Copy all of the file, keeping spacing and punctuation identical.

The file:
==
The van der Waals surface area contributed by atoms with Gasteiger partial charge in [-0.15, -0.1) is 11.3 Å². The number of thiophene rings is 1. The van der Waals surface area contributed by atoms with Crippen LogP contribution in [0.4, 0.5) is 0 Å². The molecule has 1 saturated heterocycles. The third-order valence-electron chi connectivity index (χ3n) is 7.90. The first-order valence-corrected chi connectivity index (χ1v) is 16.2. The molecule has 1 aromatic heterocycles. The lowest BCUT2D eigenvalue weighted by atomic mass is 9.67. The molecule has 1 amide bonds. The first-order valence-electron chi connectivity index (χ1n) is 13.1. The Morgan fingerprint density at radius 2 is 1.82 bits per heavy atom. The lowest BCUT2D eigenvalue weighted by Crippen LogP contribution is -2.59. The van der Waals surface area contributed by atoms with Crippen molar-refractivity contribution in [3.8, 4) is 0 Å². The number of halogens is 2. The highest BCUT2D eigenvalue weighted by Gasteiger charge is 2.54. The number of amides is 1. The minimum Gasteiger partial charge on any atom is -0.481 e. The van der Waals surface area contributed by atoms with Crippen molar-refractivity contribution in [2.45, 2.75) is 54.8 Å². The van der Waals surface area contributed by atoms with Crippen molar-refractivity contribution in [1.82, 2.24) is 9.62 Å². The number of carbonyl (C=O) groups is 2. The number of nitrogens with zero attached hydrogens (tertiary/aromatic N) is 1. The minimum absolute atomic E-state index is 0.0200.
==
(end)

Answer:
The van der Waals surface area contributed by atoms with Gasteiger partial charge in [-0.15, -0.1) is 11.3 Å². The number of thiophene rings is 1. The van der Waals surface area contributed by atoms with Crippen LogP contribution in [0.4, 0.5) is 0 Å². The molecule has 1 saturated heterocycles. The third-order valence-electron chi connectivity index (χ3n) is 7.90. The first-order valence-corrected chi connectivity index (χ1v) is 16.2. The molecule has 1 aromatic heterocycles. The lowest BCUT2D eigenvalue weighted by atomic mass is 9.67. The molecule has 1 amide bonds. The first-order valence-electron chi connectivity index (χ1n) is 13.1. The Morgan fingerprint density at radius 2 is 1.82 bits per heavy atom. The lowest BCUT2D eigenvalue weighted by Crippen LogP contribution is -2.59. The van der Waals surface area contributed by atoms with Crippen molar-refractivity contribution in [3.8, 4) is 0 Å². The number of halogens is 2. The highest BCUT2D eigenvalue weighted by Gasteiger charge is 2.54. The number of amides is 1. The minimum Gasteiger partial charge on any atom is -0.481 e. The van der Waals surface area contributed by atoms with Crippen molar-refractivity contribution in [2.45, 2.75) is 54.8 Å². The van der Waals surface area contributed by atoms with Crippen molar-refractivity contribution in [1.82, 2.24) is 9.62 Å². The number of carbonyl (C=O) groups is 2. The number of nitrogens with zero attached hydrogens (tertiary/aromatic N) is 1. The minimum absolute atomic E-state index is 0.0200.